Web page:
Equilateral pentagon

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Equilateral pentagon built with four equal circles disposed in a chain. Equilateral pentagon.SVG
Equilateral pentagon built with four equal circles disposed in a chain.

In geometry an equilateral pentagon is a polygon with five sides of equal length. Its five internal angles, in turn, can take a range of sets of values, thus permitting it to form a family of pentagons. The requirement is that all angles must add up to 540 degrees and must be between 0 and 360 degrees but not equal to 180 degrees. In contrast, the regular pentagon is unique, because it is equilateral and moreover it is equiangular (its five angles are equal; the measure is 108 degrees).


Four intersecting equal circles arranged in a closed chain are sufficient to determine a convex equilateral pentagon. Each circle's center is one of four vertices of the pentagon. The remaining vertex is determined by one of the intersection points of the first and the last circle of the chain.

It is possible to describe the five angles of any convex equilateral pentagon with only two angles α and β, provided α ≥ β and δ is the smallest of the other angles. Thus the general equilateral pentagon can be regarded as a bivariate function f(α, β) where the rest of the angles can be obtained by using trigonometric relations. The equilateral pentagon described in this manner will be unique up to a rotation in the plane.


Equiangular pentagon 03.svg
Regular pentagon
(108° internal angles)
Pentagram green.svg
Regular star
Equilateral pentagon-30-90.png
Adjacent right angles
5-gon equilateral 01.svg
5-gon equilateral 06.svg
5-gon equilateral 03.svg
Degenerate into triangle
(colinear edges)
5-gon equilateral 05.svg
(edge-vertex overlap)
Degenerate into trapezoid
(colinear edges)

Internal angles

Equilateral Pentagon dissected into 3 triangles which helps to calculate the value of angle d as a function of a and b. Equilateral pentagon triangulated.SVG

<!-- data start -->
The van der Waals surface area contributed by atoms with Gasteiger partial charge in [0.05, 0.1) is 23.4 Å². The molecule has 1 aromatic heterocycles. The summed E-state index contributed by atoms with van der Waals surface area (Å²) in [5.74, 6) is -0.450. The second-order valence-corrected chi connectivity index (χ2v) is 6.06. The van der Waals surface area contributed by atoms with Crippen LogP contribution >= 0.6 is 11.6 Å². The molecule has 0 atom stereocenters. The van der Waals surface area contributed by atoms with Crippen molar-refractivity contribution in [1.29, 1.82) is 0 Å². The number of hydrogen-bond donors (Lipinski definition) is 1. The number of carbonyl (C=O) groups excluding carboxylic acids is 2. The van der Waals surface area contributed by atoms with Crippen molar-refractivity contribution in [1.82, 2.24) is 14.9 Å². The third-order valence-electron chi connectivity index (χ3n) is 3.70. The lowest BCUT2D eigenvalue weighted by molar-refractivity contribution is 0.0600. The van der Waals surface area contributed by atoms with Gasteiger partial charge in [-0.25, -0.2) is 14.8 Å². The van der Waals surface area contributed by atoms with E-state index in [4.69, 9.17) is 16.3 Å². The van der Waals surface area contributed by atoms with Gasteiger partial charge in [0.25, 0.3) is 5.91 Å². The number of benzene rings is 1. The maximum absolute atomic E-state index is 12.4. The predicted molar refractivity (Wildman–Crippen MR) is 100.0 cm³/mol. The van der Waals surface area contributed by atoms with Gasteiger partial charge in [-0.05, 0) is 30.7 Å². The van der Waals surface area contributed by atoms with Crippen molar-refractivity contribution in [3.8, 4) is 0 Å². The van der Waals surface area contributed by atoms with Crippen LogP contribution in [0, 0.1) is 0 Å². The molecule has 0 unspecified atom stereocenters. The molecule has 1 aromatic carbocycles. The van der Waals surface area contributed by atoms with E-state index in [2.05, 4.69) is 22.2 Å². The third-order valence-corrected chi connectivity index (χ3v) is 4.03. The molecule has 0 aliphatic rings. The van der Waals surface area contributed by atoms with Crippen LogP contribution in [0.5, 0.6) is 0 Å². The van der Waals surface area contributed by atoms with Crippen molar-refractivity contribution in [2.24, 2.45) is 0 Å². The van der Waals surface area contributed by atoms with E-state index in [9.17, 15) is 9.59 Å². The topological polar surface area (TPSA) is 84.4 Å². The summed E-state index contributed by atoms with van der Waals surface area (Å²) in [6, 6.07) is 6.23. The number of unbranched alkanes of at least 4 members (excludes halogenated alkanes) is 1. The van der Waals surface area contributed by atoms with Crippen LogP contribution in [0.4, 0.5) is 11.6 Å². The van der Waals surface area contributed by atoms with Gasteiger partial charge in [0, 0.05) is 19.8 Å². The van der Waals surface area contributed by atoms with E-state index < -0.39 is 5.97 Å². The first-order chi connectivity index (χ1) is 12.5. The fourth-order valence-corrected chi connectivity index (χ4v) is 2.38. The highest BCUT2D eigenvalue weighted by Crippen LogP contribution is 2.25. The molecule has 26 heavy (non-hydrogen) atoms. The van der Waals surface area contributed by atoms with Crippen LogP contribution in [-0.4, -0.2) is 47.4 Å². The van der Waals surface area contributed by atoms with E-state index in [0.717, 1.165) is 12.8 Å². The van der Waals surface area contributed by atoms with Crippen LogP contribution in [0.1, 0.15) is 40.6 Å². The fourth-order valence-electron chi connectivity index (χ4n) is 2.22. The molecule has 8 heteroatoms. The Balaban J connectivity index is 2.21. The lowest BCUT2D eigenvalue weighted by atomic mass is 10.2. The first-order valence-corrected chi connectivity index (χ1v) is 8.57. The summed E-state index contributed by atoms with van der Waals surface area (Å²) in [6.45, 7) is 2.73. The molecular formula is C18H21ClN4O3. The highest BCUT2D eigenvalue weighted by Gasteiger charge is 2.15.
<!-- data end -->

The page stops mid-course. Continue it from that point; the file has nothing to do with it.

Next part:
Equilateral Pentagon dissected into 3 triangles which helps to calculate the value of angle δ as a function of α and β.

When the equilateral pentagon is dissected into triangles, two of them appear as isosceles (triangles in orange and blue) while the other one is more general (triangle in green). We assume that we are given the adjacent angles and .

According to the law of sines the length of the line dividing the green and blue triangles is:

The square of the length of the line dividing the orange and green triangles is:

According to the law of cosines, the cosine of δ can be seen from the figure:

Simplifying, δ is obtained as function of α and β:

The remaining angles of the pentagon can be found geometrically: The remaining angles of the orange and blue triangles are readily found by noting that two angles of an isosceles triangle are equal while all three angles sum to 180°. Then and the two remaining angles of the green triangle can be found from four equations stating that the sum of the angles of the pentagon is 540°, the sum of the angles of the green triangle is 180°, the angle is the sum of its three components, and the angle is the sum of its two components.

A cyclic pentagon is equiangular if and only if it has equal sides and thus is regular. Likewise, a tangential pentagon is equilateral if and only if it has equal angles and thus is regular. [1]


Cairo pentagonal tiling by equilateral pentagons with two non-adjacent right angles Equilateral Cairo tiling.svg